The Zika virus, linked to severe birth defects in thousands of babies in Brazil, is “spreading explosively” and could infect as many as 4 million people in the Americas, the World Health Organization (WHO) said on Thursday.
Director-General Margaret Chan told members of the U.N. health agency’s executive board the spread of the mosquito-borne disease had gone from a mild threat to one of alarming proportions. The WHO would convene an emergency meeting on Monday to help determine its response, she said.
“The level of alarm is extremely high,” Chan told the Geneva gathering.
“Last year, the virus was detected in the Americas, where it is now spreading explosively. As of today, cases have been reported in 23 countries and territories in the region,” Chan said, promising quick action from the WHO.
The agency was criticized last year for reacting too slowly to West Africa’s Ebola epidemic, which killed more than 10,000 people, and it promised to cut its response time.
“We are not going to wait for the science to tell us there is a link (with birth defects). We need to take actions now,” Chan said, referring to the condition called microcephaly in which babies are born with abnormally small heads and brains that have not developed properly.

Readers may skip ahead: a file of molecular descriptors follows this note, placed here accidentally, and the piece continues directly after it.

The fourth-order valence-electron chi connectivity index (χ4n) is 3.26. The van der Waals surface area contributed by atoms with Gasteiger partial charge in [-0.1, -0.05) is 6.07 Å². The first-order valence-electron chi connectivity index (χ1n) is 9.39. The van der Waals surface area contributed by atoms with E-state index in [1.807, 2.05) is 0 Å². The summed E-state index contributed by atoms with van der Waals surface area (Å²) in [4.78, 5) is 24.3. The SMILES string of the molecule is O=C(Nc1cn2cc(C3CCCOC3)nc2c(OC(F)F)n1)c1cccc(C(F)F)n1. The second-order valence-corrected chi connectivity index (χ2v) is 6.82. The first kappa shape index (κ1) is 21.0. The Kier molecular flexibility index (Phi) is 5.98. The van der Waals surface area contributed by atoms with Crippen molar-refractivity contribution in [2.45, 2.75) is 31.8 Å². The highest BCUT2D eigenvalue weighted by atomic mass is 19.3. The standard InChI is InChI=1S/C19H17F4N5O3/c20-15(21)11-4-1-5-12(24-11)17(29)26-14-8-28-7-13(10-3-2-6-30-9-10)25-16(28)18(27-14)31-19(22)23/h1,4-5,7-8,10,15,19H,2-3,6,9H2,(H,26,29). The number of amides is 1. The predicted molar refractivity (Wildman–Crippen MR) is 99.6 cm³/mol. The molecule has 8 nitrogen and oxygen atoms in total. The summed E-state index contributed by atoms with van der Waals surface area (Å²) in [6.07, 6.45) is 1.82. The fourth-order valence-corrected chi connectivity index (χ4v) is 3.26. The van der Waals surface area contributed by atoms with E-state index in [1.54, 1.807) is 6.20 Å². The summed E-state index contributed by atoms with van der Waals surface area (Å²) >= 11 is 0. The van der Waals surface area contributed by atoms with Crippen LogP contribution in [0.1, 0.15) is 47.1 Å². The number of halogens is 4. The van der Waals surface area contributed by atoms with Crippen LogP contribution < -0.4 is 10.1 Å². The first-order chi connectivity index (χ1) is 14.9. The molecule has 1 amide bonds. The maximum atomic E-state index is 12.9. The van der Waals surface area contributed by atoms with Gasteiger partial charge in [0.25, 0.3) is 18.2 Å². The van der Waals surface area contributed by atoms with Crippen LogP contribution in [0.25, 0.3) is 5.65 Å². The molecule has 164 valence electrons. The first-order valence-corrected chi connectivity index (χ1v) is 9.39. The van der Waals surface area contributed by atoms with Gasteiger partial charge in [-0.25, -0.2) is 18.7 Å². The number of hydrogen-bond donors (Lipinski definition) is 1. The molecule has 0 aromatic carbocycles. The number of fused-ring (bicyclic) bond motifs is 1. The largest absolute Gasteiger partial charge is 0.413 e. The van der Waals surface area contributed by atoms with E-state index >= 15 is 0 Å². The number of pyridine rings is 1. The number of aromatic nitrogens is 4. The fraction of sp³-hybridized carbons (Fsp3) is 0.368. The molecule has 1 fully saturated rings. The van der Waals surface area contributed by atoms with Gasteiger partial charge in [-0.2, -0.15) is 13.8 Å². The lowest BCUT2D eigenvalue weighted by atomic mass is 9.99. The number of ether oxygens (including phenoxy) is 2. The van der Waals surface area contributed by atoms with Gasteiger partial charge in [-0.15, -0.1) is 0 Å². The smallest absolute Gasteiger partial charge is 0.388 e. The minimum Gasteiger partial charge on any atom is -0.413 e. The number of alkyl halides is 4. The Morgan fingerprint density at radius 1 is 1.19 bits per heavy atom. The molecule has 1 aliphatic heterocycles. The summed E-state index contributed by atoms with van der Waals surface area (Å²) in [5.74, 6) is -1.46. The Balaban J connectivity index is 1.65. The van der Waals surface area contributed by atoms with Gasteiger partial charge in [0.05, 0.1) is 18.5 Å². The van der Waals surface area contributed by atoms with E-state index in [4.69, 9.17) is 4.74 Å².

There is no vaccine or treatment for Zika, which is like dengue and causes mild fever, rash and red eyes. An estimated 80 percent of people infected have no symptoms. Much of the effort against the illness focuses on protecting people from mosquitoes and reducing mosquito populations.
With Rio de Janeiro set to host the Olympics from Aug. 5 to Aug. 21, International Olympic Committee President Thomas Bach said the IOC will issue guidelines this week concerning Zika.
“We will do everything to ensure the health of the athletes and all the visitors,” Bach told reporters in Athens.
Dr. Anne Schuchat of the U.S. Centers for Disease Control and Prevention, said there have been 31 cases of Zika infection among U.S. citizens who traveled to areas affected by the virus.
“It’s possible and even likely that we will see limited outbreaks in the United States,” Schuchat said.
Full article: WHO says Zika virus spreads explosively, four million cases forecast (Reuters)